Cases with uncharacteristic bacteria in canaliculitis


Canaliculitis is not considered to be a common condition and can be frequently misdiagnosed. The condition can also be challenging to eradicate. Canaliculitis accounts for 2-4% of lacrimal disease and is most often associated with Actinomyces israelii, Staphylococcus, and Strepococcus. However, these cases represent occasions of canaliculitis caused by uncharacteristic bacteria. We herein report three unique cases of canaliculitis that each required probing and irrigation of the infected lacrimal duct to culture bacteria following resistance to initial antibacterial treatment. Each case resulted in a different microbe, the cultures of the expelled purulent material grew Eikenella corrodens, Parvimonas micra, andCorynebacterium jeikeium respectively. All three cases occurred in rural west Texas woman with ages of 68, 70, and 40 years-old respectively. These cases highlight the importance of recognizing the possible involvement of uncharacteristic bacteria for the proper management of canaliculitis and proceeding to appropriate lacrimal procedures when empiric therapy is ineffective.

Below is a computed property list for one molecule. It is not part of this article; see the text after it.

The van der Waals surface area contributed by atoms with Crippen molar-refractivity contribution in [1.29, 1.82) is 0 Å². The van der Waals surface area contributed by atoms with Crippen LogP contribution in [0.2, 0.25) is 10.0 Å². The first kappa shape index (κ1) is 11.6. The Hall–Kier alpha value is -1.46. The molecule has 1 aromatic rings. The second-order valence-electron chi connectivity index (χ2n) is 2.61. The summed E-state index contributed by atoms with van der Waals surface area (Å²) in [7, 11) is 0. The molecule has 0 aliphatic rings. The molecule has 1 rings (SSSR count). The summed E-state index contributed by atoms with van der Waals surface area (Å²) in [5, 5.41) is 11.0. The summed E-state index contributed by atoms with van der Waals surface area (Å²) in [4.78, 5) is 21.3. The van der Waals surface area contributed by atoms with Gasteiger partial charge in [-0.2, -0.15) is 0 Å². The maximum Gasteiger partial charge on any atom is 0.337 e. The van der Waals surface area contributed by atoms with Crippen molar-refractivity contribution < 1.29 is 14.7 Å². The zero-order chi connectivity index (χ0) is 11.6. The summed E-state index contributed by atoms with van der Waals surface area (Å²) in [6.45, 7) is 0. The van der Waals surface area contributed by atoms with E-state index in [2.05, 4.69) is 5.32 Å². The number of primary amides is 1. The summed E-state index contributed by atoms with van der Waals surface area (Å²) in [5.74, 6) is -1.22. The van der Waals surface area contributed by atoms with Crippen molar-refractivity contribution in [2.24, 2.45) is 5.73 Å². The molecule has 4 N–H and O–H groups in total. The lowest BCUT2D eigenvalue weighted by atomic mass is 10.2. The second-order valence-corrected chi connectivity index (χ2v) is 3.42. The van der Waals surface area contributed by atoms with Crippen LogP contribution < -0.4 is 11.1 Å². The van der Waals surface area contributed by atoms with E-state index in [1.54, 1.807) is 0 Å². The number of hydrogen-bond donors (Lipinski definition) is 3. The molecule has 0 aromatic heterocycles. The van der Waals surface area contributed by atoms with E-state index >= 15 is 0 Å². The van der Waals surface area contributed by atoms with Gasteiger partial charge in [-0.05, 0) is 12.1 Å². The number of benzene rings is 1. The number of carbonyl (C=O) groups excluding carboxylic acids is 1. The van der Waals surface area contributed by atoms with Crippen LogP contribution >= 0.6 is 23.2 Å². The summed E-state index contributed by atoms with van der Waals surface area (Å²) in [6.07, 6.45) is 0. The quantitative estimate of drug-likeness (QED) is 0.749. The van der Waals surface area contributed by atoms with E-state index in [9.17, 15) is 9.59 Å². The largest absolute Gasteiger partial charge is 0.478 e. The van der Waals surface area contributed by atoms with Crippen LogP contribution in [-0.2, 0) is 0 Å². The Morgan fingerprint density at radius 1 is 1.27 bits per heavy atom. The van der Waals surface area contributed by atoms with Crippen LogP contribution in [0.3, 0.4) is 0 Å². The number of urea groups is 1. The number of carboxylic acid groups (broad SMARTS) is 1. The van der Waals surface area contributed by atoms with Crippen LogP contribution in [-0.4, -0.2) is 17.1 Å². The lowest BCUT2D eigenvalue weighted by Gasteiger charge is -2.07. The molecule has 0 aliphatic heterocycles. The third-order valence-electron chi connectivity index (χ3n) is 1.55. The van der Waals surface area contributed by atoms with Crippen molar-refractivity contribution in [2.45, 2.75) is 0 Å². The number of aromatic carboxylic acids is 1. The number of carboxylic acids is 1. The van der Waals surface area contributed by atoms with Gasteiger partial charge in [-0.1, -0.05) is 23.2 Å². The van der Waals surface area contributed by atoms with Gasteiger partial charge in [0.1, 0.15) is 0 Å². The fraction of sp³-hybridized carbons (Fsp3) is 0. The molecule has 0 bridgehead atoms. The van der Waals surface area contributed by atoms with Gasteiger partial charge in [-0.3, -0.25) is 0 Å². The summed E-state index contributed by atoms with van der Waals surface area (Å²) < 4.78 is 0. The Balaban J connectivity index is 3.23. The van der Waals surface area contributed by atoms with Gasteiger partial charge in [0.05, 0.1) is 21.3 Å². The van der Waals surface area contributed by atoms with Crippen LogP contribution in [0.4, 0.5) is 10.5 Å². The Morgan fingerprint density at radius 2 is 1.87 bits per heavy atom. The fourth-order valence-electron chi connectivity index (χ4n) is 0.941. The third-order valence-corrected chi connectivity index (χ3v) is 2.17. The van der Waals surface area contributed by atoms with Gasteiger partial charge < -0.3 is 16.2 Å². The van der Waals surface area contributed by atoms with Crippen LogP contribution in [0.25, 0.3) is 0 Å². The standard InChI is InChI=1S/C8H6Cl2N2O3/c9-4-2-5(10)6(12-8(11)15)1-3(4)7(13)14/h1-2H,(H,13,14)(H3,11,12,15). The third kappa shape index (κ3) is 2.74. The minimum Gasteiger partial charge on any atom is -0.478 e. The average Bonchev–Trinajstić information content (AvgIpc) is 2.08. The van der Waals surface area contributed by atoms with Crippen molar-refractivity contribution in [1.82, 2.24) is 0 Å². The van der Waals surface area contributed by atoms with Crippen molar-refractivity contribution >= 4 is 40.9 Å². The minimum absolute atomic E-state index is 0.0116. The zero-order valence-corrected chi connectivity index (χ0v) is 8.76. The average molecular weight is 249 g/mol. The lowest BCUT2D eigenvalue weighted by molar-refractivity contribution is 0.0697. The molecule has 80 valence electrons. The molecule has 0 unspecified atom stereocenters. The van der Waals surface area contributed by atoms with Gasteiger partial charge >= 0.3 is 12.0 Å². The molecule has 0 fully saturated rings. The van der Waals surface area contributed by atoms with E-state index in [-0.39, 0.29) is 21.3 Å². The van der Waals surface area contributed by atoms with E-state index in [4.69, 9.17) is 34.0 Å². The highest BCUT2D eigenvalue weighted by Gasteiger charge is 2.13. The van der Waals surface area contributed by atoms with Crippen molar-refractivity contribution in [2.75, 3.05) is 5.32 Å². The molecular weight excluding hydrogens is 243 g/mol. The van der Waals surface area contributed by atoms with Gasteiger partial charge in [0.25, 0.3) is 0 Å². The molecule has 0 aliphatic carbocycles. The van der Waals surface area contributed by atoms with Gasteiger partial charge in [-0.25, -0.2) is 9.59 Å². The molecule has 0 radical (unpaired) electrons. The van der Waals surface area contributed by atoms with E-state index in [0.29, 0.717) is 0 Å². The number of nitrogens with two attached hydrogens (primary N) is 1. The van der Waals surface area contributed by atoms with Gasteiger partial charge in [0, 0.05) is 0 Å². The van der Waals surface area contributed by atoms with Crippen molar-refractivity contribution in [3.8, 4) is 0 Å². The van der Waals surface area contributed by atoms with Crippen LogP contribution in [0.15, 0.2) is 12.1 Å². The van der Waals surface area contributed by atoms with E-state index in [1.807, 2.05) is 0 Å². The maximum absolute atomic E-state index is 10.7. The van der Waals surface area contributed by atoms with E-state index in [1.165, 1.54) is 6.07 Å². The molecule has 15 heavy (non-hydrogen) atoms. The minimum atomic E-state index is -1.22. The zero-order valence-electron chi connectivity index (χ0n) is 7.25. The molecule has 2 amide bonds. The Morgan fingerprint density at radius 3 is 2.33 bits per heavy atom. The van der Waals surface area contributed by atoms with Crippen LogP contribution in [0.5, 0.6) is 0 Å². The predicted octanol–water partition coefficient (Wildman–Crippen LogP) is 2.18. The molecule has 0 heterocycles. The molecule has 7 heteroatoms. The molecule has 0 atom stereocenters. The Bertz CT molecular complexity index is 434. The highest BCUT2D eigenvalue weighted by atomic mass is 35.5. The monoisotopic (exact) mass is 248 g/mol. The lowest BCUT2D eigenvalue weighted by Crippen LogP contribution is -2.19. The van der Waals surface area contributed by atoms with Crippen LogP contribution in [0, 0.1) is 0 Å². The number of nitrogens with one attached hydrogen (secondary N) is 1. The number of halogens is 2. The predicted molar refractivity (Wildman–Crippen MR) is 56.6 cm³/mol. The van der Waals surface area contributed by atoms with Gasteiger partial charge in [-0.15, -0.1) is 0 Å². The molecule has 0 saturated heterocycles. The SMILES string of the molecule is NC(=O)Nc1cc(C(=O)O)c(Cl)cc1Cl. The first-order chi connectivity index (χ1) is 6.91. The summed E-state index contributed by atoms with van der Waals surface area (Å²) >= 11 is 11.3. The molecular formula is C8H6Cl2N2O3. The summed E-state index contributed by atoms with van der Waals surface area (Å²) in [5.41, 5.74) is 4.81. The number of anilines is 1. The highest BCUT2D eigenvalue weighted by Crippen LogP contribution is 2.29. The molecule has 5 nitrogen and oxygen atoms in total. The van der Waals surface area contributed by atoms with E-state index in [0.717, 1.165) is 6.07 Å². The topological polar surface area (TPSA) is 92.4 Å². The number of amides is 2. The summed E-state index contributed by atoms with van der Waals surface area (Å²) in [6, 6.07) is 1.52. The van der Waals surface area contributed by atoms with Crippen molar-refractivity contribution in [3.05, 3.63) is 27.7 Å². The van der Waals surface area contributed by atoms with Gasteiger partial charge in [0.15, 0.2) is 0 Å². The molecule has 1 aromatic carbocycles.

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How to Cite
Marsh, H., Pederson, A., Ray, C., & Freedman, K. (2023). Cases with uncharacteristic bacteria in canaliculitis. The Southwest Respiratory and Critical Care Chronicles, 11(46), 34-38.